I am not one usually given to rushing from one end of the UK to the other in search of rare birds. The chance to see and photograph the long staying white phase Gyr Falcon on North Uist was an opportunity I thought worth considering. Thinking about it, a less than three hour drive to Uig on Skye and a ferry hop over the Minch involved a lot less effort on my part than a day spent lugging my camera gear over the tops of the Cairngorms. Queuing for the afternoon ferry to Lochmaddy at Uig it was fairly obvious from the car loads of binocular/camera toting birders in the queue in front of me that I was not going to be alone in my quest. Once on to the island a mad grand prix ensued in the direction of Balranald where the bird had been seen. I was quite happy not to compete and wended my way over the island, taking in the landscape and the birdlife along the way. Seeing the heavily cropped fields and bare machair of at this time of year was a real contrast to the lush flower rich landscape that I had experienced previously during summer. I duly arrived at a line of cars drawn up on the grass verge fifty metres or so from the remains a mute swan on which the falcon had been known to feed in the past. The magnificent almost white Gyr Falcon was sitting on a fence post some distance away on the other side of a lochan. It was preening and generally relaxing the in early evening sun. A cold wind off the sea in combination with air warmed by the radiant heat of the sun rising from the ground was enough to make a shimmer haze sufficient to make photography impossible at that distance. After half an hour or so, after some wing stretching, the falcon took off and headed in the direction of the swan. Probably to everyone’s surprise it landed not on the swan but on the carcase of a Greylag Goose fifty metres or so further along the loch shore. Unwittingly I had parked some distance ahead of the other carloads of birders and by chance had ended up closest to the now feeding falcon. The light was perfect and the haze had started to lessen as the evening sun started to lose its power, photography was easy. For a while the bird was happy to perform for its growing audience but gradually became more alert as car doors started to open, tripods started to appear outside the cars and voices grew louder. The falcon tried dragging the goose into more cover but eventually decided that it have eaten enough and returned to its fence post. I stayed on after everyone else had left, expecting that the bird would probably return to feed as it was getting dark. Parked a couple of hundred metres away, in the gathering gloom, I was able to make out a white shape cross the loch and disappear out of sight at the spot where the goose lay.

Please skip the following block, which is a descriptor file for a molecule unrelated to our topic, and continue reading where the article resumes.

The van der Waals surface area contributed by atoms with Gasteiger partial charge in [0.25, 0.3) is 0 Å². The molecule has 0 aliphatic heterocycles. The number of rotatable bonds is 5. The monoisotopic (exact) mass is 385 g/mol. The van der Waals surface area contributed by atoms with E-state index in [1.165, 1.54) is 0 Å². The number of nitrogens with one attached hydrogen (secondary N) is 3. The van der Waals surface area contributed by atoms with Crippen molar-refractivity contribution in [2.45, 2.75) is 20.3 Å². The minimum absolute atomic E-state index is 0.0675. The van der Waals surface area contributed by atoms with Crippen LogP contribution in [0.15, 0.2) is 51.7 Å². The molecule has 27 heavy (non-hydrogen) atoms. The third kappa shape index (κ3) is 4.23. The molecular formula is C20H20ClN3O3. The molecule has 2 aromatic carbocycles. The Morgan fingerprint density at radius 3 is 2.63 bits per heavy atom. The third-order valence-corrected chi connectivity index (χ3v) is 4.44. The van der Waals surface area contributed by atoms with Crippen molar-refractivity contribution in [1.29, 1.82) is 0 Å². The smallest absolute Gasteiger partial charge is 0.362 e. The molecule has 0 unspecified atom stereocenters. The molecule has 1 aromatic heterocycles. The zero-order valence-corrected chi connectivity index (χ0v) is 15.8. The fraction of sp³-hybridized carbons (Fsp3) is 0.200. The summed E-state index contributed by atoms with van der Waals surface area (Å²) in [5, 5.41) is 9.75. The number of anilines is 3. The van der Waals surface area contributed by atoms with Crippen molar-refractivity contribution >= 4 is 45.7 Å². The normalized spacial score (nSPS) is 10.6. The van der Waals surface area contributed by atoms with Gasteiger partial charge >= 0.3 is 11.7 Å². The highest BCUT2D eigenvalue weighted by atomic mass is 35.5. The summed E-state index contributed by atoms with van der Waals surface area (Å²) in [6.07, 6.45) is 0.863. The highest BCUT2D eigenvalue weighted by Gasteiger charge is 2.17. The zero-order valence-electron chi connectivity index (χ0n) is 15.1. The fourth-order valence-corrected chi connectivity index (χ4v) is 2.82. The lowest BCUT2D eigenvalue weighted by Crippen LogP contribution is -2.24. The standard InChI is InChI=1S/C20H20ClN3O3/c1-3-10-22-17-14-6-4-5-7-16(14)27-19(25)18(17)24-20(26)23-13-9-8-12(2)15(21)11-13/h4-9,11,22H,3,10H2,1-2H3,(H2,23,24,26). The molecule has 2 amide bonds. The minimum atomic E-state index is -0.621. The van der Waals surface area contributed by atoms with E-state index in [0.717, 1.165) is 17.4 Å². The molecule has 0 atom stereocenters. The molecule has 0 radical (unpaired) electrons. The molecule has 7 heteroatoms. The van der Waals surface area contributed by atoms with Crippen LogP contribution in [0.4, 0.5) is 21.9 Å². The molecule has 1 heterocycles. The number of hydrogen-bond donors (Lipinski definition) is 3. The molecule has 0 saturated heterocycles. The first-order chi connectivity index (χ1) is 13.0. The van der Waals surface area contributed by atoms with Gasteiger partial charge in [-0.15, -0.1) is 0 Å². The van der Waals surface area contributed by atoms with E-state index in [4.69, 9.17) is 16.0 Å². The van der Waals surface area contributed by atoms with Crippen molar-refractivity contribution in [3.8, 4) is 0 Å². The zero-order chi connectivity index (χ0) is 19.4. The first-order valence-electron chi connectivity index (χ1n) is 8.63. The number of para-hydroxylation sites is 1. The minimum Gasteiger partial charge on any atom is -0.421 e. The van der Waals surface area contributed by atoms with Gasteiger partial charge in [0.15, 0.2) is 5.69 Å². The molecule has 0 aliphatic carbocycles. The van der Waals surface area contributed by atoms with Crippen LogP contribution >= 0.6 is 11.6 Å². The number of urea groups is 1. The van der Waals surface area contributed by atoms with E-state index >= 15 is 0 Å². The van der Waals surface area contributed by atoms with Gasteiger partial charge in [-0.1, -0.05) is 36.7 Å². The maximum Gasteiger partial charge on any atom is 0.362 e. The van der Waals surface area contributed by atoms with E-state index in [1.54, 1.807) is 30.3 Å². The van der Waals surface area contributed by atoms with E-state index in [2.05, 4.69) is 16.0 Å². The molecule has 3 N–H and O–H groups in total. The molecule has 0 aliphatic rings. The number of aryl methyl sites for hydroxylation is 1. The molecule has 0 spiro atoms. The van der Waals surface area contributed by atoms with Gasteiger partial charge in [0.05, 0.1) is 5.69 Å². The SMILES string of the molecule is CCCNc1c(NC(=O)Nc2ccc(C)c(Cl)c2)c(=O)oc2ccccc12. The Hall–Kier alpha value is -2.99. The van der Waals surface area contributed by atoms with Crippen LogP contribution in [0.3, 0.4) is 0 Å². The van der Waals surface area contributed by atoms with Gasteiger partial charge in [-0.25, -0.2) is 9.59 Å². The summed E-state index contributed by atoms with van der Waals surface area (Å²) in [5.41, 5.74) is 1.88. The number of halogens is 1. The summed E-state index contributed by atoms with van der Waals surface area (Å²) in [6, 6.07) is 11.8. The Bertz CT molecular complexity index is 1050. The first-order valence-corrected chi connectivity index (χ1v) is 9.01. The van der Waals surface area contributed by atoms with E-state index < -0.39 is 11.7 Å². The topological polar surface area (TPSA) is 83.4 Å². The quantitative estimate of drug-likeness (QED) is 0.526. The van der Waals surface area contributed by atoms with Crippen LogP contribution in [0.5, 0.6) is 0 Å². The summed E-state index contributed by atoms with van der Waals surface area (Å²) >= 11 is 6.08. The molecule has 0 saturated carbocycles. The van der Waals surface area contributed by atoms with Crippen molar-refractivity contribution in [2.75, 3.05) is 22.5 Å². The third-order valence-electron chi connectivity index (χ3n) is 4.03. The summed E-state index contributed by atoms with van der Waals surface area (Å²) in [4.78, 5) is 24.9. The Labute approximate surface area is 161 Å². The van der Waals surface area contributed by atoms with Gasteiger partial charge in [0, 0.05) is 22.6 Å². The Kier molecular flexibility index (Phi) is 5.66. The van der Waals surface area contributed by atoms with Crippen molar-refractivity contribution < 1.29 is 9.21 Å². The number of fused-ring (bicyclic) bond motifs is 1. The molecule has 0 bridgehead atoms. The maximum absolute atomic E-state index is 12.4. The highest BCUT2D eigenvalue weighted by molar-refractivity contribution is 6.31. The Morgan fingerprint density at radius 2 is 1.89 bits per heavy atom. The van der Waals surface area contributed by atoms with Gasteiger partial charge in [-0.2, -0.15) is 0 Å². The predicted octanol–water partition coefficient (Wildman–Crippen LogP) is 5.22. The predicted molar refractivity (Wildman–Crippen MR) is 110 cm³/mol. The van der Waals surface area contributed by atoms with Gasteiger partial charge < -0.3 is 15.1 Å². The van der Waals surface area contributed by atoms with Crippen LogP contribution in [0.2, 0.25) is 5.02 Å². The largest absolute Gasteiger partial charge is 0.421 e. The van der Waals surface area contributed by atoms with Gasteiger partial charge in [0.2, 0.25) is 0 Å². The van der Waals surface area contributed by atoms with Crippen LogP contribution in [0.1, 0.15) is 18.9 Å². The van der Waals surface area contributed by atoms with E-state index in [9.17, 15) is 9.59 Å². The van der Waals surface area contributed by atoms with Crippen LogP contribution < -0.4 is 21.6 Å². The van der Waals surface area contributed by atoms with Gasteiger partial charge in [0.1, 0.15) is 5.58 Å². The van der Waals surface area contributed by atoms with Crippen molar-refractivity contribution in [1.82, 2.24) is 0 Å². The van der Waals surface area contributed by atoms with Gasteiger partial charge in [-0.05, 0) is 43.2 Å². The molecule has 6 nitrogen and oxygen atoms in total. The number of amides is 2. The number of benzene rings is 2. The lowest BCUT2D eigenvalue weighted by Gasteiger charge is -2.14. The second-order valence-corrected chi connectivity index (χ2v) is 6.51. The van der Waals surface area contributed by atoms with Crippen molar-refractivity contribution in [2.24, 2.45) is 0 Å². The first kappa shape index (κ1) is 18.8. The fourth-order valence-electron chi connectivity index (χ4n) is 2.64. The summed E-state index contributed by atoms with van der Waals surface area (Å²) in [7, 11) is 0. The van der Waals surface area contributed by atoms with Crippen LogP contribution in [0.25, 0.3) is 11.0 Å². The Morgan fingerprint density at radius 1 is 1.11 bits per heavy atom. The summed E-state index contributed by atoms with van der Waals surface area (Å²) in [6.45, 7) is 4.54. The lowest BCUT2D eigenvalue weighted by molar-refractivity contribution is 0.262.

The next day dawned wet. A very bedraggled falcon fed several times on the goose which overnight had somehow spirited itself further away from the road down on to the loch shore. Happy car loads of birders came and went throughout the day. The following day the weather had returned to sunny spells with a cold north-westerly wind off the sea. By midmorning the shimmer haze was making photography with a long lens all but impossible. I set off to see what other birds the island had on offer. Plenty of waders were starting to nest on the wet pastures but the machair was still bare and fairly birdless except for a few larks, flocks of Twite and the odd Corn Bunting. Distant flocks of Barnacle Geese were very wary and un-photographable compared to those to be found further south on Islay.
The numbers of raptors up on the hill ground in North Uist can’t fail to impress. Just as I arrived at a raptor viewpoint six immature sea eagles appeared in the air together above a small plantation. Two departed to the north only for another pair to join the party arriving from the opposite direction. Whilst this display was going on in the air above I was trying to focus on a male hen harrier passing by with prey in its talons. It suddenly dropped out of the sky. I lifted my eye from my camera to see a couple of the young sea eagles hot on his tail, presumably intent on a pipit supper. The harrier reappeared and flew on, his prey lost somewhere in the heather. I spent most of the next couple of days trying to get a sequence of pictures of the male harrier’s ‘skydancing’ nuptial display. It was all rather distant and spoiled by the dreaded shimmering haze whenever the sun shone in the middle part of the day. On the plus side during my hillside sojourn I observed no less than eight more raptor species passing by.